Polycystic Ovary Syndrome

What is PCOS?

Polycystic ovary syndrome, or PCOS, is the most common endocrine disorder in women of reproductive age. The syndrome is named after the characteristic small cysts which may form on the ovaries, though it is important to note that this is a feature and not the underlying cause of the disorder. 

The menstrual cycle is a series of natural changes in hormone production and the uterus and ovaries of the female reproductive system that makes pregnancy possible. The ovarian cycle controls the production and release of eggs and the cyclic release of estrogen and progesterone. The uterine cycle governs the preparation and maintenance of the lining of the uterus (womb) to receive a fertilized egg. These cycles are concurrent and coordinated, normally lasting between 21 and 35 days in adult women, with a median length of 28 days, and continue for about 30–45 years.

Naturally occurring hormones drive the cycles; the cyclical rise and fall of the follicle-stimulating hormone prompt the production and growth of oocytes (immature egg cells). The hormone estrogen stimulates the uterus lining to thicken to accommodate an embryo should fertilization occur. The blood supply of the thickened lining (endometrium) provides nutrients to a successfully implanted embryo. If implantation does not occur, the lining breaks down and blood is released. Triggered by falling progesterone levels, menstruation (a “period”, in common parlance) is the cyclical shedding of the lining and is a sign that pregnancy has not occurred.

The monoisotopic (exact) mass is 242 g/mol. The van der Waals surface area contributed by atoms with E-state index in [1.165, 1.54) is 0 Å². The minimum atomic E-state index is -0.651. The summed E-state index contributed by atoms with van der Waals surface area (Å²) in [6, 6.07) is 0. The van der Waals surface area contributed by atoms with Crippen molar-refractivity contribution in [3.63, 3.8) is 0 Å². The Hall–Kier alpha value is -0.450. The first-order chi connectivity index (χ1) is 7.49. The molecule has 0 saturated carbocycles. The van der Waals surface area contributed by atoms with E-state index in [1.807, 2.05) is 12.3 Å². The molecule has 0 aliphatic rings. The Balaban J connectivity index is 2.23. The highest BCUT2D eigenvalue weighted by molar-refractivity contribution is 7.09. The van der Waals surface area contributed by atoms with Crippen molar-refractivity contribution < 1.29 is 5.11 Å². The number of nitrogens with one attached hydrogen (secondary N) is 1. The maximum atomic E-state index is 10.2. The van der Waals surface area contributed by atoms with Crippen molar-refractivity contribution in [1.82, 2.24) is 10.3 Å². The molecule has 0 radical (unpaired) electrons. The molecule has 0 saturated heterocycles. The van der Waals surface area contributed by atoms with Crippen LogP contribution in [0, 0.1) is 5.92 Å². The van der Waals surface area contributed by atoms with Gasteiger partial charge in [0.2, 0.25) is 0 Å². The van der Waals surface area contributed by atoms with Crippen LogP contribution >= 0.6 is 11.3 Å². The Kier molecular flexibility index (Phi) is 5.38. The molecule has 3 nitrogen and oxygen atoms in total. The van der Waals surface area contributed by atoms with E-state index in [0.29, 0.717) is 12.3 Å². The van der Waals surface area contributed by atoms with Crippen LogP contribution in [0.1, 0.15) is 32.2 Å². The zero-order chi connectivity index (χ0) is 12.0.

In women with PCOS, the natural change in hormonal production is disturbed.

Signs and symptoms

  • Menstrual disorders: PCOS mostly produces oligomenorrhea (fewer than nine menstrual periods in a year) or amenorrhea (no menstrual periods for three or more consecutive months), but other types of menstrual disorders may also occur. 
  • Subfertility: This generally results directly from chronic anovulation (lack of ovulation). 
  • High levels of masculinizing hormones: Known as hyperandrogenism, the most common signs are acne and hirsutism (male pattern of hair growth, such as on the chin or chest), but it may produce hypermenorrhea (heavy and prolonged menstrual periods), androgenic alopecia (increased hair thinning or diffuse hair loss), or other symptoms. Approximately three-quarters of women with PCOS (by the diagnostic criteria of NIH/NICHD 1990) have evidence of hyperandrogenemia